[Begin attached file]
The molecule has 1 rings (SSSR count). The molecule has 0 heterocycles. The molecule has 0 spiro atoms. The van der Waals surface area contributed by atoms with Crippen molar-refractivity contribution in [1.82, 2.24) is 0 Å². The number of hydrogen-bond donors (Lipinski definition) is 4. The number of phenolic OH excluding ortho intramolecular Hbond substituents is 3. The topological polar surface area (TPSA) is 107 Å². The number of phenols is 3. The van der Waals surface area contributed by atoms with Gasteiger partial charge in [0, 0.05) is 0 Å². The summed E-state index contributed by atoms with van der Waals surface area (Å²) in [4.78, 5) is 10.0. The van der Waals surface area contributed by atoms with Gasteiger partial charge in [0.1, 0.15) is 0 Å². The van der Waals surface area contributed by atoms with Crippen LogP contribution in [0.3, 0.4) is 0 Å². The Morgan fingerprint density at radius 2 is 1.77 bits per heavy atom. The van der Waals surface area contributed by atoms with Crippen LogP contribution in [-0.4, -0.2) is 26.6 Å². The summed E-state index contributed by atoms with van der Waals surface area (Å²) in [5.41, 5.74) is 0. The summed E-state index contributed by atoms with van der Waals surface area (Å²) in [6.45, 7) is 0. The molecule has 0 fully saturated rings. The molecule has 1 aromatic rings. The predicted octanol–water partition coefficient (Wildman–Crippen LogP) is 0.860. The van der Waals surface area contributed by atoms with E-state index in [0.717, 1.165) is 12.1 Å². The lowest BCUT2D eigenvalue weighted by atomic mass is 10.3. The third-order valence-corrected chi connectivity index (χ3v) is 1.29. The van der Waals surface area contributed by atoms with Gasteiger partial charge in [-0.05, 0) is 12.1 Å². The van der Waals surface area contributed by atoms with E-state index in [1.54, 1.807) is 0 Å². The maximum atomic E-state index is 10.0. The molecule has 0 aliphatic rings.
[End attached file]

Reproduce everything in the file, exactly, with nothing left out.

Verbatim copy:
The molecule has 1 rings (SSSR count). The molecule has 0 heterocycles. The molecule has 0 spiro atoms. The van der Waals surface area contributed by atoms with Crippen molar-refractivity contribution in [1.82, 2.24) is 0 Å². The number of hydrogen-bond donors (Lipinski definition) is 4. The number of phenolic OH excluding ortho intramolecular Hbond substituents is 3. The topological polar surface area (TPSA) is 107 Å². The number of phenols is 3. The van der Waals surface area contributed by atoms with Gasteiger partial charge in [0, 0.05) is 0 Å². The summed E-state index contributed by atoms with van der Waals surface area (Å²) in [4.78, 5) is 10.0. The van der Waals surface area contributed by atoms with Gasteiger partial charge in [0.1, 0.15) is 0 Å². The van der Waals surface area contributed by atoms with Crippen LogP contribution in [0.3, 0.4) is 0 Å². The Morgan fingerprint density at radius 2 is 1.77 bits per heavy atom. The van der Waals surface area contributed by atoms with Crippen LogP contribution in [-0.4, -0.2) is 26.6 Å². The summed E-state index contributed by atoms with van der Waals surface area (Å²) in [5.41, 5.74) is 0. The summed E-state index contributed by atoms with van der Waals surface area (Å²) in [6.45, 7) is 0. The molecule has 0 fully saturated rings. The molecule has 1 aromatic rings. The predicted octanol–water partition coefficient (Wildman–Crippen LogP) is 0.860. The van der Waals surface area contributed by atoms with E-state index in [0.717, 1.165) is 12.1 Å². The lowest BCUT2D eigenvalue weighted by atomic mass is 10.3. The third-order valence-corrected chi connectivity index (χ3v) is 1.29. The van der Waals surface area contributed by atoms with Gasteiger partial charge in [-0.05, 0) is 12.1 Å². The van der Waals surface area contributed by atoms with E-state index in [1.54, 1.807) is 0 Å². The maximum atomic E-state index is 10.0. The molecule has 0 aliphatic rings.